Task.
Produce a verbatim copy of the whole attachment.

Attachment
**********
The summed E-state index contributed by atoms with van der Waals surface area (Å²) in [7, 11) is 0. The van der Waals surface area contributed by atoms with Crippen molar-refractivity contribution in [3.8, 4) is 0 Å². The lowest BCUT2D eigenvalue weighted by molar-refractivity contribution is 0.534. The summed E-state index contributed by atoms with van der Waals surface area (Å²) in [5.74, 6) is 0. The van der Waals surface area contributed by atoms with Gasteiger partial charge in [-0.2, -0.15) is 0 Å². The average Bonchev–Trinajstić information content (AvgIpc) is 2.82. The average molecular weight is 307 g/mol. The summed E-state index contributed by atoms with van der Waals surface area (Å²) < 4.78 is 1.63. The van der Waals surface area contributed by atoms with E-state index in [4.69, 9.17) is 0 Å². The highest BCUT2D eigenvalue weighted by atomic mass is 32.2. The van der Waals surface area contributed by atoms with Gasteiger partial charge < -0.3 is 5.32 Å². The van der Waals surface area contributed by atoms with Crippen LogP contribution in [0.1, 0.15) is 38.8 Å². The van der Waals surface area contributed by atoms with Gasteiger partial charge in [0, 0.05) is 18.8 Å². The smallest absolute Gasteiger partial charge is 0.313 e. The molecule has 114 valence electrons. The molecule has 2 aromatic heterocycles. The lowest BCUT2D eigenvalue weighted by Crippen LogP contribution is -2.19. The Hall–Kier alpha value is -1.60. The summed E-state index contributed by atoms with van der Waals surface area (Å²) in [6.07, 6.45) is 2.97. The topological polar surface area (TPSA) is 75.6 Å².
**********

The summed E-state index contributed by atoms with van der Waals surface area (Å²) in [7, 11) is 0. The van der Waals surface area contributed by atoms with Crippen molar-refractivity contribution in [3.8, 4) is 0 Å². The lowest BCUT2D eigenvalue weighted by molar-refractivity contribution is 0.534. The summed E-state index contributed by atoms with van der Waals surface area (Å²) in [5.74, 6) is 0. The van der Waals surface area contributed by atoms with Gasteiger partial charge in [-0.2, -0.15) is 0 Å². The average Bonchev–Trinajstić information content (AvgIpc) is 2.82. The average molecular weight is 307 g/mol. The summed E-state index contributed by atoms with van der Waals surface area (Å²) < 4.78 is 1.63. The van der Waals surface area contributed by atoms with E-state index in [4.69, 9.17) is 0 Å². The highest BCUT2D eigenvalue weighted by atomic mass is 32.2. The van der Waals surface area contributed by atoms with Gasteiger partial charge < -0.3 is 5.32 Å². The van der Waals surface area contributed by atoms with Crippen LogP contribution in [0.1, 0.15) is 38.8 Å². The van der Waals surface area contributed by atoms with Gasteiger partial charge in [0, 0.05) is 18.8 Å². The smallest absolute Gasteiger partial charge is 0.313 e. The molecule has 114 valence electrons. The molecule has 2 aromatic heterocycles. The lowest BCUT2D eigenvalue weighted by Crippen LogP contribution is -2.19. The Hall–Kier alpha value is -1.60. The summed E-state index contributed by atoms with van der Waals surface area (Å²) in [6.07, 6.45) is 2.97. The topological polar surface area (TPSA) is 75.6 Å².